The Cost of Community


It has been a hard week where I live. For those of you who don't live in my community, I will give you a quick summary. (Thank you in advance for indulging me in this post.)

Our area's middle school is in terrible condition. Buckets are placed on the floors to catch the water falling from the shoddy roof when it rains; many classrooms don't have adequate heating/cooling; students (not to mention teachers and staff) are in trailers in the adjacent parking lot due to overcrowding. It's a mess.

The school board, after reviewing options and soliciting feedback from the area, put forth a referendum on Tuesday's ballot asking for a large bond issue to build a new school that would be state-of-the-art in technology, design, and extracurricular features. The costs would be added to our property tax bills over the next twenty years. The referendum failed.

And now, here we are in what feels like a torn community. Discussion of Tuesday's vote has been everywhere this week (all over town and on social media) and it has ranged from sympathetic to hostile. Proponents of the referendum are heartbroken by its failure, and many feel that the students and staff have been shafted. Opponents of the referendum feel that the school was too grand in scope, too expensive, and that the board needs to go back to the drawing board to come up with a new plan.

I suspect that the solution lies in the middle somewhere, but I'm an optimist and a "balance in all things" libra. Here's what I think. Or at least what I hope.

We all want what's best for our children and almost everyone can agree that the current building is a problem. The struggle is to find a solution that everyone can agree on. And that's the seemingly impossible task at hand. (Full disclosure: There is a group of people in our community (as there is in every part of the country) who will never vote for anything that might raise their taxes. I get that.)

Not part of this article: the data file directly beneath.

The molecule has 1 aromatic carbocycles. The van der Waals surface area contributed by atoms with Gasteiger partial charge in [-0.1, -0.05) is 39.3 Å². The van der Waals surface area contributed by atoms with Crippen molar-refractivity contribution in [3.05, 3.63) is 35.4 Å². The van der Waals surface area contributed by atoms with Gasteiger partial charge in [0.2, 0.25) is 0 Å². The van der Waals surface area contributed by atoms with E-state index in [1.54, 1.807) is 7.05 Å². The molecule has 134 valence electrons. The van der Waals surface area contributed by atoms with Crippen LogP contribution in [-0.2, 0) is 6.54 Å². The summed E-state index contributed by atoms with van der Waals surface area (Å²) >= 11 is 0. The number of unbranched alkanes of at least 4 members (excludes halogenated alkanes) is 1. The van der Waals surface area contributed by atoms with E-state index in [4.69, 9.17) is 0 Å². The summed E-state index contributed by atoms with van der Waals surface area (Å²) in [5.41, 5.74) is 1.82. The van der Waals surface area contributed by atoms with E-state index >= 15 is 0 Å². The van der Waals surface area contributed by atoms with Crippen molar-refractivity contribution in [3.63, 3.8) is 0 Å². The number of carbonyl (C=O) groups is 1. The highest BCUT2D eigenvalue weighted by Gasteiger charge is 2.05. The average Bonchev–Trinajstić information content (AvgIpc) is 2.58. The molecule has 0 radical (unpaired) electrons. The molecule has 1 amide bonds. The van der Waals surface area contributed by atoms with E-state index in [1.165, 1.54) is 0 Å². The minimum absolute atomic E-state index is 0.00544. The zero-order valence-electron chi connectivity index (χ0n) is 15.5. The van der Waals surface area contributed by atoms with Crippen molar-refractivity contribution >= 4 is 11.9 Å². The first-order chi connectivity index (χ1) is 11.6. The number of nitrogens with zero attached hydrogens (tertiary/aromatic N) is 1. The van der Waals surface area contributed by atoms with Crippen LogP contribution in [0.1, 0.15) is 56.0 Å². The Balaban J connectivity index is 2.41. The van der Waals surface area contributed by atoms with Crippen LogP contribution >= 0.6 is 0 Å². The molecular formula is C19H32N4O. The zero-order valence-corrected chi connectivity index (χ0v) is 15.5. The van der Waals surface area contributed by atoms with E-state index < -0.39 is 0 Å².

Our community school district is made up of three towns, which are side-by-side-by-side, sharing soccer fields, a high school, preschools, restaurants, shops, and a rapidly changing real estate market, with residents often moving from town to town, from one house to another. We live in a symbiotic relationship. Each town needs the other to thrive.

I have friends in all three towns. I have friends who voted for the referendum (as I did), and others who did not. I respect their opinions, and I hope that they respect mine.

I understand some of their concerns, in particular, the cost of the project, whether the high price tag was justified, and the more specific concern that the developer's price jumped markedly from one blueprint to the next after other costs were added. I can appreciate the reluctance to give work to a developer who you think may try to pull punches down the road.

I would hope that they would understand my concern too, that the building is dangerous for students, teachers, and staff, and that continued delays result in throwing good money after bad, putting a band-aid over the current situation in an effort to bide time. I personally believe that the proposal was fully vetted and I trust our elected Board of Education (as well as the Facilities Committee who worked tirelessly on this project) to guide our community to the best outcome.